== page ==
Go to the Home Screen (push the home button or just keep pressing the left facing triangle (back button)). Then push the Applications button (looks like little squares or like 3 colons :::). Find and touch the Settings icon. Scroll to the bottom of the list. then touch About Phone. Look for lines that say Firmware version or Android version.
Blackberry (RIM OS)
- Go to the Options menu and choose About. If that does not work try the Tools icon then click on Settings then About.
- Open a terminal program (get to a command prompt) and type uname -a or for lots of info (on newer Solaris machines) type showrev -a.
- Open a terminal program (get to a command prompt) and type oslevel -r or uname -a or lslpp -h bos.rte.
- On the command line in enabled mode (enable) type show version.
XOS (Extreme Networks)
- On the command line at an administrator privilege level type show version.
IronWare OS (Foundry)
- On the command line at an administrator privilege level type show version. For more Foundry commands look here.
|Do I have a 32-bit or 64-bit OS? |
- Follow the instructions above in the What’s the version of my OS? section to find out if your OS is 32-bit or 64-bit. The page with the version info usually has something that says if it is 32-bit or 64-bit. Only Windows XP and later could possibly be 64-bit. If you don’t see something that says “64-bit” somewhere on the version page, it is likely you have a 32-bit version of Windows. Also, more info here or here.
- Mac OS X – Click About this Mac from the Apple menu at the top of your screen. Then click More Info -> Software.Mac OS X 10.5 (or greater) can run 64-bit applications. Any processor that says: Intel Core 2 Duo, Intel Xeon, or PowerPC G5 are 64-bit processors. All currently shipping Macs ship with OS X and a 64-bit processor. 10.6 still boots a 32-bit kernel by default. It’s possible to boot at 64-bit kernel. Read all about it here.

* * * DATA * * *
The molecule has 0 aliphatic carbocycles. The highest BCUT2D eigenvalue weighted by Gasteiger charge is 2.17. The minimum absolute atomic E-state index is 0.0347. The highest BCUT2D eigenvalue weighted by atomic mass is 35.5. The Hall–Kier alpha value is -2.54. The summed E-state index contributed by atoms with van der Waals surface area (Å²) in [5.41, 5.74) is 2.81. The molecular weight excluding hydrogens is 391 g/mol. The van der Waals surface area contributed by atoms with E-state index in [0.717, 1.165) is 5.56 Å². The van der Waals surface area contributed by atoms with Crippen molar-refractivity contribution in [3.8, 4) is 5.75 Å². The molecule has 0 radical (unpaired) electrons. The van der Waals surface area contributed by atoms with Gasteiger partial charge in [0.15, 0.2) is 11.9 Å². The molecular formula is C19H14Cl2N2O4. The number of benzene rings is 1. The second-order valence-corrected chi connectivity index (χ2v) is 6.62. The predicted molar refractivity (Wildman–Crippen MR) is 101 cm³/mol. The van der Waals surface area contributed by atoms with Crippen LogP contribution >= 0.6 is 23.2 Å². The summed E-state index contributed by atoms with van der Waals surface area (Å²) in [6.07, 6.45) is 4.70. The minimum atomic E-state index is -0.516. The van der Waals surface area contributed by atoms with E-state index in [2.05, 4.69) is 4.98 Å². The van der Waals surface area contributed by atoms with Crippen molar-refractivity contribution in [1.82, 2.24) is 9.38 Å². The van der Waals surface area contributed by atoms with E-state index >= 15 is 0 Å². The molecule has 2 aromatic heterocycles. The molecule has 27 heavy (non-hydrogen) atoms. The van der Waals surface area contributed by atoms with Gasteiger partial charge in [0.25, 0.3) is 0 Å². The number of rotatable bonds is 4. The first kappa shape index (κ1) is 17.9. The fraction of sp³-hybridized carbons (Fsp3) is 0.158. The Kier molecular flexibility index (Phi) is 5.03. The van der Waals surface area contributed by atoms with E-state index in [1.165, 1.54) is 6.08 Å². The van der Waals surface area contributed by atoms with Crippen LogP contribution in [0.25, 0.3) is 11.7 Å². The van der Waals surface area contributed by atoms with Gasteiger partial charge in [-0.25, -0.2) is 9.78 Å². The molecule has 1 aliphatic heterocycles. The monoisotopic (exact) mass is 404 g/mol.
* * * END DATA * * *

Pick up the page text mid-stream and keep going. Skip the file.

- Open a command prompt and type uname -a. If you see x86_64 or ia64 then your OS is 64-bit. If you see i386 or i486 or i586 or i686 then your OS is 32-bit.
- Open a command prompt and type uname -a. If you see amd64 then you are running a 64-bit OS. If you see i386 your running a 32-bit OS.
- Open a command prompt and type isainfo -v. This will show you if your OS is capable of running 32-bit and 64-bit applications. If that does not work you can try typing uname -a. This will show you the version of Solaris your using. All versions after 5.7 are 64-bit compliant.Sun’s platforms transitioned to 64-bit over a period of time, which makes identifying the platform for 64-bit compliance tricky.
- Open a command prompt and type getconf -a | grep KERN. If that does not work try bootinfo -K. Also, try looking at some libraries by typing file /usr/lib/boot/unix*. If you see mention of 64-bit then the OS is 64-bit capable.
|How do you know what my OS is? |
|Black magic. Just kidding. When you visit a site with your web browser it sends a little nugget of information to that site called a “User Agent”. The user agent has a few minor pieces of information about your browser, platform, and OS version. Using this information a guess can be made about what Operating System your using. |